If you’ve spent any portion of the last ten years looking for a job, it’s likely you will have used LinkedIn at some point. For savvy networkers, LinkedIn acts as a kind of ‘business Facebook’, a way of keeping in touch and up to date with other people in your industry. Nearly 433 million people have an account – as well as 1 in 3 professionals using it on a daily basis.
The most powerful aspect of LinkedIn is not the chance to communicate with customers, like Facebook or Twitter. It is the opportunity to network with people who can grow your business – suppliers, distributors, potential colleagues and possible employees. Using LinkedIn, you can tap into existing networks of people and if even one of them is convinced by your message, you will influence hundreds. A good place to start is by creating a company page. It will act as a hub for all of your networking efforts and provide visitors with a clear vision of your brand. You can post updates and in general keep an official store of information – much more useful to a company than simply an individual page.
Another reward for the effort of building a network on LinkedIn is access to more buyers. A whopping 93% of B2B marketers consider the social network to be the most effective at generating leads in any industry – and nearly 70% of companies have generated at least one B2B customer by using LinkedIn to find them and cultivate a relationship. The key is that members actually want to connect with you and are more likely to buy a product if they engage with a company on LinkedIn.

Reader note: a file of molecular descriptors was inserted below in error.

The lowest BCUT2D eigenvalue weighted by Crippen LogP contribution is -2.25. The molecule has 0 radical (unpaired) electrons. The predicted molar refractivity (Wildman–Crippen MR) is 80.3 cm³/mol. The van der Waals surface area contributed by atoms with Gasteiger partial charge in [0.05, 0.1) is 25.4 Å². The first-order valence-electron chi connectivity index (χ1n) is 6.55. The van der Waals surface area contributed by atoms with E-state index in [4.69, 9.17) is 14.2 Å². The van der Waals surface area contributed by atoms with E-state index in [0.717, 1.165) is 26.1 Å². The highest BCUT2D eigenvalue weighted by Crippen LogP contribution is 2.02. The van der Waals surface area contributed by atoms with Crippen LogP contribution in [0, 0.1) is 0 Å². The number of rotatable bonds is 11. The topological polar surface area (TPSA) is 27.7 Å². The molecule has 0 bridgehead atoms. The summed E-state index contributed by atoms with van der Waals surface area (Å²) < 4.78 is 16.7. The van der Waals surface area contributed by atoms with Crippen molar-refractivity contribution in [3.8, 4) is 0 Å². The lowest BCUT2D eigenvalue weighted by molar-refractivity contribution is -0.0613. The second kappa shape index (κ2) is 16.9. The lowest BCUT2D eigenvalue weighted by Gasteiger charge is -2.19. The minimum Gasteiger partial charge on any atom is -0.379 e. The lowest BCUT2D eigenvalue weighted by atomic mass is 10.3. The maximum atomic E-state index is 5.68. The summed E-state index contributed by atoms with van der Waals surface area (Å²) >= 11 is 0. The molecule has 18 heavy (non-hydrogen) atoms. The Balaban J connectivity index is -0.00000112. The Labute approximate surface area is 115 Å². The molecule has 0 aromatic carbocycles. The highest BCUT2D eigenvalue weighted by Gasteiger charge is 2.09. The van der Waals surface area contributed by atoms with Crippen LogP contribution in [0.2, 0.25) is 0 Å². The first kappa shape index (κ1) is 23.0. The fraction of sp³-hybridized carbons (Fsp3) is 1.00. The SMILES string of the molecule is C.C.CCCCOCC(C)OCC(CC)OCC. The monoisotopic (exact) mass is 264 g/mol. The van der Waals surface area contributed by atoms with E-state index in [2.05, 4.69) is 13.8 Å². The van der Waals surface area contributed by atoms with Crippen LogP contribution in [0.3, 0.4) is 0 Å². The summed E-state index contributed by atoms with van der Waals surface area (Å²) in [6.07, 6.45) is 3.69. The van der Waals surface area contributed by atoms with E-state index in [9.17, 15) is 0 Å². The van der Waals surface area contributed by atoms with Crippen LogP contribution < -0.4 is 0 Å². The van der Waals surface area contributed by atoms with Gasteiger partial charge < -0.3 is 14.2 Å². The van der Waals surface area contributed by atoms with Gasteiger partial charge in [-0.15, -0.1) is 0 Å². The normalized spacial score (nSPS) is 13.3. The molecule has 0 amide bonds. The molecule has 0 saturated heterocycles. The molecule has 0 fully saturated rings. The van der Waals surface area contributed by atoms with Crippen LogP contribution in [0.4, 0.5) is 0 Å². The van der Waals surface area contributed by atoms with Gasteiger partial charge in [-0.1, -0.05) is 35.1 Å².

Some marketers tend to treat content for LinkedIn the same way they do on their other social media profiles. This misses the point, and the content posted will miss the mark as well. Your posts don’t need to build awareness of your brand or act as a springboard for communication – it is where you display your expertise. This is the company’s page, and a chance to show off how brilliant you are at what you do. Be selective in what you re-post. Everything that appears on your company page has to say something about the brand and about your vision for the future. Save the witty social commentary for the Twitter account. You can also use posted content as a way of sparking discussion – invite your connections to debate how to approach a new bid or a possible contract. Not only will it keep them on your page a little longer, it might just give you the idea you needed all along.
Finally, there is always paid advertising to consider. LinkedIn has several routes you can take, from ads embedded in people’s feeds to targeted ads that appear as a notification in their inboxes. This is a tool to be used lightly, however. It is a useful solution for brands selling services aimed at professionals but a poor choice for those selling a specific product. As with all social media advertising, it can be tailored closely and when used with restraint can be very rewarding.